Tuesday, May 17, 2011

Adonirum Judson Paper

I had this tradition going about last year right after my heart attack, where I'd put my papers up for people to read, that I'd written throughout the semester, these 2 were my spring semester term papers, the first of which you will read was from my baptist heritage class, concerning the life of a major figure we had to read about. This is about Adonirum Judson...



Being a missionary requires a life of ultimate sacrifice. Often times, people will give their lives for the cause of bringing the gospel to the “ends of the earth” as Christ commands in Scripture (cf. Acts 1:8) . People have gone to countries winning countless numbers of people to Christ and changing the world forever. It is not just the fact that the world would be changed, but also the missionaries themselves would be changed because they had done something for the Kingdom and the joy amid suffering that they experienced changed how they viewed the world. Adonirum Judson was the man that God called from the United States to be a light to the people of Burma. This paper will examine the life of this proponent for Burmese missions as well as look into the ideas he thought concerning baptism.

Judson’s place among the people of Burma made him into a pioneer; he was the very first person from the United States who was serving on the field in a “missions” setting. The entire concept of a person going as a missionary will obviously draw its inspiration from the Apostle Paul who carried the gospel over a cultural barrier reaching Greeks with a predominantly Jewish message. The modern process had taken its roots from William Carey who had been the man that God called from being a simple cobbler to literally changing the face of the known world with his journey that took him to Calcutta. In the sense of America, the movement that changed everything was for going onto the field in a foreign setting and changing the world for God’s glory. The world owes a great debt to his efforts for what he did and for the way that the people had learned to obtain the hope that comes from a personal relationship with Christ. It is remarkable, when the careful attention to detail is shown through the life of Judson that a comparison could be made between him and the Apostle Paul. Both went through imprisonment, sicknesses, and all varieties of trials in order to carry out what God had called them to do as proclaimers of the Gospel. For that is the essential position that a missionary takes upon himself when they go to the “ends of the earth”.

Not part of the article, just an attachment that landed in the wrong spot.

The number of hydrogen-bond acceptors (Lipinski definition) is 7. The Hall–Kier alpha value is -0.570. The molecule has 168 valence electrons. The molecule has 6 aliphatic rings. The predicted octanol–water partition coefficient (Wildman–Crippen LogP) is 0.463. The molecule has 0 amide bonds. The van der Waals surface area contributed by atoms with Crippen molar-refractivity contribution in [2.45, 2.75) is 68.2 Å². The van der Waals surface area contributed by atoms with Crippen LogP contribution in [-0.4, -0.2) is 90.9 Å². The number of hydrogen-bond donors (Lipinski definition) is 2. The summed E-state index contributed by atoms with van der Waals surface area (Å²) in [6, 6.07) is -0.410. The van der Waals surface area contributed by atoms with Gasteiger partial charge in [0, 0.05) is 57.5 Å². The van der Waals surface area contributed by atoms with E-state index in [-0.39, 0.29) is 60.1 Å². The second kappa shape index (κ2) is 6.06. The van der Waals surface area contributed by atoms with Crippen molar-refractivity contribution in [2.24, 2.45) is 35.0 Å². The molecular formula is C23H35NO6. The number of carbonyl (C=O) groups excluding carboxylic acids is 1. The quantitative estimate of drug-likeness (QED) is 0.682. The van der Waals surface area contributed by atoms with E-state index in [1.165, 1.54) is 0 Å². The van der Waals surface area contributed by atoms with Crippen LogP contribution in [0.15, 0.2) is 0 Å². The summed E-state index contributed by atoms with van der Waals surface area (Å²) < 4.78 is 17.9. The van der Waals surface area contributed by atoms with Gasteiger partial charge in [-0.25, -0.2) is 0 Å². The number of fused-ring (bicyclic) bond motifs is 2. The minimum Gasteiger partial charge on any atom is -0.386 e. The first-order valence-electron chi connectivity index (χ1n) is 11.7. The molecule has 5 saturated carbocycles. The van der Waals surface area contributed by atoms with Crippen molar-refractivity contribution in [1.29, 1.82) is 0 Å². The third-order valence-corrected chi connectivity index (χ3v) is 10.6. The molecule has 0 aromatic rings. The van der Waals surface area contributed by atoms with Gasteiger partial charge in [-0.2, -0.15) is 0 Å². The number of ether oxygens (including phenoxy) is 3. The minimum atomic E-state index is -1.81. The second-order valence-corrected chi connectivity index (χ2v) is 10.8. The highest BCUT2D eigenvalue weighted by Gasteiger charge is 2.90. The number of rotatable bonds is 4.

The world of evangelical Christianity owes a great debt to Adonirum Judson, because as the very first missionary from the United States, there was a great amount of education that came with his position. The American Revolution had just ended and Judson was born in Massachusetts in 1788, the son of Adonirum Judson Sr., Judson’s academic intellect allowed him to attend what would later become Brown University and graduated from there as the valedictorian at the age of 19. The concerns of the day would have been over such dogmas as baptism or the Lord’s Supper, and even church membership (considering the previous decades of the 18th century had included bouts of burning people at the stake for the heresy of “witchcraft”)

Missions was NOT a topic of great interest in the American protestant church, and now, there were people like Judson who were becoming the very first people of their day to take the step of faith and go out to a world of “heathens”. Through his bout with a falling out from the faith, Judson found himself attending Andover Theological Seminary and back into the faith. He had become good friends with a deist/skeptic who was leading him away from the faith. But praise be to God in heaven that his life was turned back to the Gospel and the truth that encompasses that realm. Judson would be ordained as a minister by the Tabernacle Church in Salem on February 6th, 1812. He married his first wife Ann the day before that.

On February 19, 1812, The ABCFM (American Board of Commissioners for Foreign Missions) appointed Judson and his wife to be missionaries to Burma. This event is marked in the United States by the fact that there are now several thousand Southern Baptist American missionaries in foreign fields across the planet reaching the lost with the gospel. A totaling amount of more than five thousand American missionaries appointed by the Southern Baptist Convention now serve on the field.

Anderson’s point was to show people of the day and age, that when missionaries were called to the field, there was not a single force on heaven or on earth that could stop them from doing what the Lord had called them to do. God was at work in Judson’s life and after he had left Massachusetts with his wife, his life would get harder as time went on. Judson’s life only got harder as he went through a total of 3 spouses.
Cecil Hartley spent a great deal of time in his Memoir about Judson discussing the life situation of Adonirum and his 3 wives that he had in succession. Ann Hasseltine Judson who died during childbirth in 1827 , Sarah B. Judson who died of an illness while onboard a ship in 1845 , and Emily C. Judson who died a peaceful death in 1854 . It seems almost cruel to some that such a great man of God would be experiencing such hardships, but when one were to compare the life of Judson to that of Paul, Judson’s hardships are truly nothing. One should consider it a blessing when he or she gets an opportunity to share in the hardships that Christ faced.